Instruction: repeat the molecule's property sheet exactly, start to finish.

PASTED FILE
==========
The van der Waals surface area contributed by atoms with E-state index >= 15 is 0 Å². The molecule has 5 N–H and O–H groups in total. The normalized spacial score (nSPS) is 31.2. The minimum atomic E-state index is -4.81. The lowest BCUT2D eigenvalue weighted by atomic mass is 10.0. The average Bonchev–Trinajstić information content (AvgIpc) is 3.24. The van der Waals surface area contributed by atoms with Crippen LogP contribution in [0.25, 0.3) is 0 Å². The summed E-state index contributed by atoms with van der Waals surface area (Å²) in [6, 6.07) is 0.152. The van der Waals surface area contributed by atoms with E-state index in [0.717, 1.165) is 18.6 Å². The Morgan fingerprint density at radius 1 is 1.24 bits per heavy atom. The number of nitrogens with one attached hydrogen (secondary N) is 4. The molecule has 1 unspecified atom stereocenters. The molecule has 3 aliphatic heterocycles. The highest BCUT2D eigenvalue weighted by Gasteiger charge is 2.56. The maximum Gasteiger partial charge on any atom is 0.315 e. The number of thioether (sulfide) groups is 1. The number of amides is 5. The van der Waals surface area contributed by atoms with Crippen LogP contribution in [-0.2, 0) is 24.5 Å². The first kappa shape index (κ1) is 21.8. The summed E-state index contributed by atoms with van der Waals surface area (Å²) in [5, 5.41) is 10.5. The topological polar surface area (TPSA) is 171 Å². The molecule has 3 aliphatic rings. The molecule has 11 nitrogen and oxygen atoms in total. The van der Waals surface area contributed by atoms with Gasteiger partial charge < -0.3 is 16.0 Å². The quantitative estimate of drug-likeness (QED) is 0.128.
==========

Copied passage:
The van der Waals surface area contributed by atoms with E-state index >= 15 is 0 Å². The molecule has 5 N–H and O–H groups in total. The normalized spacial score (nSPS) is 31.2. The minimum atomic E-state index is -4.81. The lowest BCUT2D eigenvalue weighted by atomic mass is 10.0. The average Bonchev–Trinajstić information content (AvgIpc) is 3.24. The van der Waals surface area contributed by atoms with Crippen LogP contribution in [0.25, 0.3) is 0 Å². The summed E-state index contributed by atoms with van der Waals surface area (Å²) in [6, 6.07) is 0.152. The van der Waals surface area contributed by atoms with E-state index in [0.717, 1.165) is 18.6 Å². The Morgan fingerprint density at radius 1 is 1.24 bits per heavy atom. The number of nitrogens with one attached hydrogen (secondary N) is 4. The molecule has 1 unspecified atom stereocenters. The molecule has 3 aliphatic heterocycles. The highest BCUT2D eigenvalue weighted by Gasteiger charge is 2.56. The maximum Gasteiger partial charge on any atom is 0.315 e. The number of thioether (sulfide) groups is 1. The number of amides is 5. The van der Waals surface area contributed by atoms with Crippen LogP contribution in [-0.2, 0) is 24.5 Å². The first kappa shape index (κ1) is 21.8. The summed E-state index contributed by atoms with van der Waals surface area (Å²) in [5, 5.41) is 10.5. The topological polar surface area (TPSA) is 171 Å². The molecule has 3 aliphatic rings. The molecule has 11 nitrogen and oxygen atoms in total. The van der Waals surface area contributed by atoms with Gasteiger partial charge < -0.3 is 16.0 Å². The quantitative estimate of drug-likeness (QED) is 0.128.